In other words, the allocation of advertising budgets is not a simple, one-size-fits-all logic. Different advertisers use their allocation of media differently, and much of the growth of digital ad spending is a function of brands that likely may not have used TV much, if at all, in the first place. The bottom line is that the sum total of all those allocations currently gives a disproportionate weight toward digital, not TV.

Publishing in the drive-by media era

Digiday

There’s a recurring question among publishers as they try to catch up to consumers’ changing media habits: How does one convert readers who arrive through social and content-discovery channels into “repeat customers”? But for traditional publishers trying to catch up to the likes of BuzzFeed, Business Insider and Complex Media, this way of thinking is self-defeating. It creates an unattainable goal while more flexible competitors seize bigger shares of Web traffic and advertiser dollars.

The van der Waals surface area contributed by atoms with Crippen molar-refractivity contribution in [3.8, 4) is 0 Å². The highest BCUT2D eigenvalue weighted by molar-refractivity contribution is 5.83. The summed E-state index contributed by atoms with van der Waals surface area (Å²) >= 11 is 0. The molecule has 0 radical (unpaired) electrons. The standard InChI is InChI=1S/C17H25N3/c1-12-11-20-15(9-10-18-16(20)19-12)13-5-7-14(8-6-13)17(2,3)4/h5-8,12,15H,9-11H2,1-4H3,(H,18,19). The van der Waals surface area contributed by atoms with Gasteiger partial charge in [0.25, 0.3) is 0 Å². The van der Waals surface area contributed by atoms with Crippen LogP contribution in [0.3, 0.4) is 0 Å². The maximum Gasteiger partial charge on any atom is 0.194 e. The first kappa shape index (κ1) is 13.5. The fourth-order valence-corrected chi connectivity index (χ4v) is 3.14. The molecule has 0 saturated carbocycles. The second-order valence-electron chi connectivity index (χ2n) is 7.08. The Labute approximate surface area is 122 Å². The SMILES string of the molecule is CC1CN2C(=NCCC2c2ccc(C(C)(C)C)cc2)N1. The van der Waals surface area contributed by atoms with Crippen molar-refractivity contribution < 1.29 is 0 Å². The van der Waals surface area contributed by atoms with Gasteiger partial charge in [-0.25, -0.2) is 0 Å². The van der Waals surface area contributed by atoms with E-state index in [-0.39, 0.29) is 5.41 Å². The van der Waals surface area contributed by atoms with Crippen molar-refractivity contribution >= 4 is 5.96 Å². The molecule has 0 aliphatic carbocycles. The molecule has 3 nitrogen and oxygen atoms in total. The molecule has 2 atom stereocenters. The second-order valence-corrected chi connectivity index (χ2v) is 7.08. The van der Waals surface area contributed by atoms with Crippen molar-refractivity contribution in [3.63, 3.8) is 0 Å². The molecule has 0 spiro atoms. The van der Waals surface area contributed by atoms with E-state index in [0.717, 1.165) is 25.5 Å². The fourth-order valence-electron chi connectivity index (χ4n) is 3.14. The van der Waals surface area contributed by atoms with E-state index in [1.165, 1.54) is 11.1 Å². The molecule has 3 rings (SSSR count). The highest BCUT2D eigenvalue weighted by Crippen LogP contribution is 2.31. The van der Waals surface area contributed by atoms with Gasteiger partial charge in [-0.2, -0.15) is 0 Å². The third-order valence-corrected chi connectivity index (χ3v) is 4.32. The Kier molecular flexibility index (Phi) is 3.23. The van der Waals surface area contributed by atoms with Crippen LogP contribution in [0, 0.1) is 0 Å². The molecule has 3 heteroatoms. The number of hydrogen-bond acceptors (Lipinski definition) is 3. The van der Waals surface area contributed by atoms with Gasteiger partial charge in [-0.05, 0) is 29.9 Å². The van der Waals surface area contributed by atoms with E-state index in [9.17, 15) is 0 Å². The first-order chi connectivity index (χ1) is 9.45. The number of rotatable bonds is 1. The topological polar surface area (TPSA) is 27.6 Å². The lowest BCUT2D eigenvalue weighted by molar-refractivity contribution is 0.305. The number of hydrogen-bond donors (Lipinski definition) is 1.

Direct traffic, while highly valued, is little more than a myth. Once upon a time, there was direct traffic and referral traffic — and referral traffic was mostly search results. Then referral traffic expanded to include traffic from social media. Just as with search, social spawned a paid counterpart. Content recommendation and extension platforms like StumbleUpon, Digg, Outbrain and Taboola all came along and created new doors for traffic to walk through.

For any given publication, the same visitor can come through many channels. The same reader might visit a site five different ways in the course of a week — or even in the same day. Given that readers come in through so many channels, it’s difficult to measure conversion accurately.

Social and content discovery platforms typically have evolutionary life cycles and go through significant changes. The challenge for publishers is to be nimble enough to adapt to changes and diversify the ways they reach readers.